Risks and causes of oesophageal cancer

Your risk of developing oesophageal cancer depends on many things including your age, lifestyle and other medical conditions.

Anything that can increase your risk of cancer is called a risk factor. Those that lower the risk are called protective factors.

Having one or more risk factors doesn’t mean that you will definitely get oesophageal cancer.

Age and gender

Cancer of the oesophagus is more common in older people. Around 40 out of 100 oesophageal cancers (around 40%) develop in people aged 75 and over.

Men are more likely to have oesophageal cancer than women.

Smoking or using tobacco

Photograph of Smoking

Smoking increases your risk of the 2 main types of oesophageal cancer – squamous cell cancer and adenocarcinoma. Around 35 out of 100 oesophageal cancer cases (around 35%) in the UK are caused by smoking.

Smoking and drinking together further increases the risk of some oesophageal cancers more than either by itself.

Your risk increases the longer you smoke. It's never too late to give up but the sooner you stop, the better.

You also have an increased risk of oesophageal cancer if you:

  • chew tobacco
  • chew areca nut
  • use snuff
  • use betel quid (paan or pan)

Being overweight or obese

Being overweight or obese increases your risk of getting oesophageal adenocarcinoma. More than 25 out of 100 oesophageal cancers (more than 25%) in the UK are caused by being overweight or obese. The more overweight you are the higher your risk.

Obesity means being very overweight with a body mass index (BMI) of 30 or higher. Adults who have a BMI of 25 to 29.9 are overweight.

Try to maintain a healthy weight by being active and eating a healthy diet.


Photograph of Alcohol

Drinking alcohol increases your risk of squamous cell oesophageal cancer.

Your risk increases if you drink more than 11 units of alcohol a week. The more you drink, the higher your risk of developing cancer.

Your risk is higher if you drink and smoke but your risk reduces after you stop smoking or drinking.

Barrett's oesophagus

Barrett's oesophagus increases your risk of oesophageal cancer, although the risk is still small. Many people with Barrett’s oesophagus do not develop cancer.

Barrett's oesophagus is a condition where the cells lining your oesophagus have become abnormal. This can happen due to long term acid indigestion (acid reflux). Not everyone with Barrett's oesophagus has reflux.

Between 3 and 13 people out of 100 (between 3 and 13%) with Barrett’s oesophagus in the UK will develop oesophageal adenocarcinoma in their lifetime. And each year, less than 1 in 100 people with Barrett’s (less than 1%) develop oesophageal adenocarcinoma. Your risk of developing oesophageal cancer is higher if you have more severe cell changes (high grade dysplasia).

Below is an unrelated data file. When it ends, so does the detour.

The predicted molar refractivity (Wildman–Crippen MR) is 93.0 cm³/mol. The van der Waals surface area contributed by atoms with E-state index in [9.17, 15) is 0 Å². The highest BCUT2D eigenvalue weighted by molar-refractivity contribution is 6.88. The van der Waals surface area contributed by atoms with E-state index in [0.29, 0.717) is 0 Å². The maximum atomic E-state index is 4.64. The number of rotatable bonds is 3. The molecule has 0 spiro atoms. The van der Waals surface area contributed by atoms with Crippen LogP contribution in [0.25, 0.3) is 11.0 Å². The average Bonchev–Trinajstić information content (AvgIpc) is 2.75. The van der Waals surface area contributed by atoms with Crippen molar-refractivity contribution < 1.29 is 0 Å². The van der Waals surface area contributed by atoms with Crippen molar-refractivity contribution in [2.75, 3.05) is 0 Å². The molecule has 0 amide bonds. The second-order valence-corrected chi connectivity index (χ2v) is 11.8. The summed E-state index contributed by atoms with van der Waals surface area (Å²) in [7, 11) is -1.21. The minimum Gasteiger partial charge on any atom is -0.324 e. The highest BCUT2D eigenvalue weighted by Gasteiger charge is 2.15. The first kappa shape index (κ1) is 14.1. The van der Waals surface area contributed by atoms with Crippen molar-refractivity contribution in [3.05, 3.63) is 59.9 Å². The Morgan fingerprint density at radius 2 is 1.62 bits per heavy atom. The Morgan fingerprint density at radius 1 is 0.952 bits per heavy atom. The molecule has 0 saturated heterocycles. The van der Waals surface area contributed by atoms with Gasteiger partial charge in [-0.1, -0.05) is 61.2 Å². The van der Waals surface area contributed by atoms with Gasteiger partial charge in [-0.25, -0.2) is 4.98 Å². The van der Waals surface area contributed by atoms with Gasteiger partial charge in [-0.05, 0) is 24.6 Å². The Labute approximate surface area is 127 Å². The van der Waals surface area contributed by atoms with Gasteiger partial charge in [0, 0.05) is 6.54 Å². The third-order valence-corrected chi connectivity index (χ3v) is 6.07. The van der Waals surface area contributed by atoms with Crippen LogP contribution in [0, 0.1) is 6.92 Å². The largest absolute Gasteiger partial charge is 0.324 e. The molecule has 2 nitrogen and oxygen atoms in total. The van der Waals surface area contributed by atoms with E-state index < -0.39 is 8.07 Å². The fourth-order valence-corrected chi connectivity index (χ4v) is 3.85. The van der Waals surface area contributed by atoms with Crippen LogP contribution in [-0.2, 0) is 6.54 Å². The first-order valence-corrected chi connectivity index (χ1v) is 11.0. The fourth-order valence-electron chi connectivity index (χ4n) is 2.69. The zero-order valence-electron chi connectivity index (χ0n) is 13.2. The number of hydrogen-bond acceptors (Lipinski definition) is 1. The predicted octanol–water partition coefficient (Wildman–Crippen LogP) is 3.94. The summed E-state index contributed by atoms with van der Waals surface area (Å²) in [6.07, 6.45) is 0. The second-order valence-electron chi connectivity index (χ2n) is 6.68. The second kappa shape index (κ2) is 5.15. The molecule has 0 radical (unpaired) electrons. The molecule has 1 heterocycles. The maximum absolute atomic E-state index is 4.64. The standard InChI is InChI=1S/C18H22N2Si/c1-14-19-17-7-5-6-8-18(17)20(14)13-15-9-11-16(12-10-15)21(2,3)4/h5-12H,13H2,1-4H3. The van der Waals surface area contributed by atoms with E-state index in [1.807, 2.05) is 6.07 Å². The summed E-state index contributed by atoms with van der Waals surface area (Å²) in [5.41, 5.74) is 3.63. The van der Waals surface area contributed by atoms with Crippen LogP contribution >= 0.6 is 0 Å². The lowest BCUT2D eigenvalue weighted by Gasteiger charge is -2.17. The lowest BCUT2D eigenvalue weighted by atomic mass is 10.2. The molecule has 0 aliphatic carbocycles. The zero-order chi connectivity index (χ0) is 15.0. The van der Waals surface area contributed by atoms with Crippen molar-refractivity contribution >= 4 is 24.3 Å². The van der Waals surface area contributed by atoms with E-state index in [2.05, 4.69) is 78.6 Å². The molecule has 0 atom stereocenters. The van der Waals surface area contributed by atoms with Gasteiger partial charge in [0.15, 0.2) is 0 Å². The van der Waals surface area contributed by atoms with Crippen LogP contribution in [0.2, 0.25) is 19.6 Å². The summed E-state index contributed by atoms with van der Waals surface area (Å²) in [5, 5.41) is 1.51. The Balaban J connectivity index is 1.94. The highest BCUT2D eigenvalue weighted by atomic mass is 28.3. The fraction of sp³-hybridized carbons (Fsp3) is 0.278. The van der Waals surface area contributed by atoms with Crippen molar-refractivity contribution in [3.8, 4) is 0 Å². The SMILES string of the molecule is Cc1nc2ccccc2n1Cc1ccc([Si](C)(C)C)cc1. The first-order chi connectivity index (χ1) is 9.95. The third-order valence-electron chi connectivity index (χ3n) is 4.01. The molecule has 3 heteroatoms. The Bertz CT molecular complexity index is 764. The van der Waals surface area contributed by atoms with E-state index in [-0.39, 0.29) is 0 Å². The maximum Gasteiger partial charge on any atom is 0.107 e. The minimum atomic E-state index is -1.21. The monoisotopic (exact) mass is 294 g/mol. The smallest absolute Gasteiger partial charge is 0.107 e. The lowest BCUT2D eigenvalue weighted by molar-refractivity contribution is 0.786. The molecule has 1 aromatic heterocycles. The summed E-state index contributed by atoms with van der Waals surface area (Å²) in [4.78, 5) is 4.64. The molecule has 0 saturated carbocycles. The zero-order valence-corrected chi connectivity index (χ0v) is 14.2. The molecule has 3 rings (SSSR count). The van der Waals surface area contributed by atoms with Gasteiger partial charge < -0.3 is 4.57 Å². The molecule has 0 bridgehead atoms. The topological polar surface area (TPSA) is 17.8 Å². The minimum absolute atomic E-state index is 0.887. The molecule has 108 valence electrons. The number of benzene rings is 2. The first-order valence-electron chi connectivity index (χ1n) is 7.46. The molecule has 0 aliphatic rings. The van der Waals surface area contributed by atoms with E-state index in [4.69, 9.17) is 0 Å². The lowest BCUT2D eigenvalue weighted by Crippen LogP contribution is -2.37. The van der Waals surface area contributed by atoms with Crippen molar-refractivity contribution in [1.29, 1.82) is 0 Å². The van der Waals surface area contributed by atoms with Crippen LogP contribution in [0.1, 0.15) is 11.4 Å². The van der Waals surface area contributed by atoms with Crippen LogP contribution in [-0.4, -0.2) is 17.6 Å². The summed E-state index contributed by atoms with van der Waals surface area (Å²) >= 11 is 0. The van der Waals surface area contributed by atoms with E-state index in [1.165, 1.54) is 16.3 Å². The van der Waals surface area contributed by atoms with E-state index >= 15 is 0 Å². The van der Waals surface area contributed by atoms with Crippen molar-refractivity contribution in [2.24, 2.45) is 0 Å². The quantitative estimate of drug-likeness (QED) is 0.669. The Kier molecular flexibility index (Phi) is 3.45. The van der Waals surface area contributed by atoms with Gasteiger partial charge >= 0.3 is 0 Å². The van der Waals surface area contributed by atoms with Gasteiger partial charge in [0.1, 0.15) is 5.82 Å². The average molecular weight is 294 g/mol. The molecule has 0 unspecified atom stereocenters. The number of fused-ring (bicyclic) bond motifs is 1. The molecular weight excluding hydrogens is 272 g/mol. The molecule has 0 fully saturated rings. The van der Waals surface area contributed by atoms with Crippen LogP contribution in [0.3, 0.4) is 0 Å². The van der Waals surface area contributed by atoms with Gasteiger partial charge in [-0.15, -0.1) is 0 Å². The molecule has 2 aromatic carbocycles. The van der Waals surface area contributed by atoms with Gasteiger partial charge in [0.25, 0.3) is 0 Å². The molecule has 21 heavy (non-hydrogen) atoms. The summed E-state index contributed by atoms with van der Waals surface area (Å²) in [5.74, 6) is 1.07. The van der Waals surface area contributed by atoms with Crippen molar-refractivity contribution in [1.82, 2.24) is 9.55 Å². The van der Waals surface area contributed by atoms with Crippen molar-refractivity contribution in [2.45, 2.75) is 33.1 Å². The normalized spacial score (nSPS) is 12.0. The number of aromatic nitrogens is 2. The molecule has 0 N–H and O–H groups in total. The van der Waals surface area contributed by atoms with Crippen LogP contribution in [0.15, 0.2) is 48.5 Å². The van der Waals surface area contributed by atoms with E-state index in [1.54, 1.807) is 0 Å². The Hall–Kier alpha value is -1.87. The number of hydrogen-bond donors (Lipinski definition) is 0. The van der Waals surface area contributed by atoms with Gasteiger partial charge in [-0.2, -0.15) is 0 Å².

Your risk is also affected by how long the area of Barrett’s is. People with longer areas of Barrett’s have a higher risk than people with shorter areas.

Gastro oesophageal reflux disease

Gastro oesophageal reflux disease (GORD) increases your risk of developing oesophageal adenocarcinoma. The longer or more often you have symptoms, the higher your risk.

GORD is a common condition where stomach acid flows back into the oesophagus from the stomach. This is called acid reflux. Symptoms include chronic heartburn and indigestion.


Radiotherapy for other cancers slightly increases your risk of oesophageal cancer, including:

  • breast cancer
  • lung cancer
  • oropharyngeal cancer
  • laryngeal cancer

Your risk of getting oesophageal cancer is still small. You would be at a higher risk from your existing cancer if you didn't have the radiotherapy your doctor recommends.

Very hot drinks

Your risk of developing oesophageal cancer increases if you drink tea, coffee or other drinks at hot temperatures.

Other possible causes

You might have heard of other possible causes of cancer. Stories about potential causes are often in the media. And it isn’t always clear which ideas are supported by evidence.

We haven’t included them here, either because there is no evidence about them or it is less clear.

Reducing your risk

There are ways to reduce your risk of cancer.

  • The fraction of cancer attributable to modifiable risk factors in England, Wales, Scotland, Northern Ireland, and the United Kingdom in 2015
    KF Brown and others
    British Journal of Cancer, 2018. Volume 118. Pages 1130-1141

  • Global Cancer Statistics 2020: GLOBOCAN Estimates of Incidence and Mortality Worldwide for 36 Cancers in 185 Countries
    H Sung and others
    CA: Cancer Journal for Clinicians, 2021. Volume 71. Pages 209-249

  • Diet, nutrition, physical activity and oesophageal cancer
    World Cancer Research Fund, 2016 (revised 2018)

  • Global trends in the burden of esophageal cancer, 1990−2019: results from the Global Burden of Disease Study 2019
    Y Jiang and others
    Journal of Thoracic Disease, 2023. Volume 15. Pages 348-364

  • Oesophageal cancer: risks, prevention, and diagnosis 
    SG Thrumurthy and others
    BMJ, 2019. Volume 366

  • The information on this page is based on literature searches and specialist checking. We used many references and there are too many to list here. Please contact patientinformation@cancer.org.uk with details of the particular issue you are interested in if you need additional references for this information.

Last reviewed: 
15 Aug 2023
Next review due: 
14 Aug 2026

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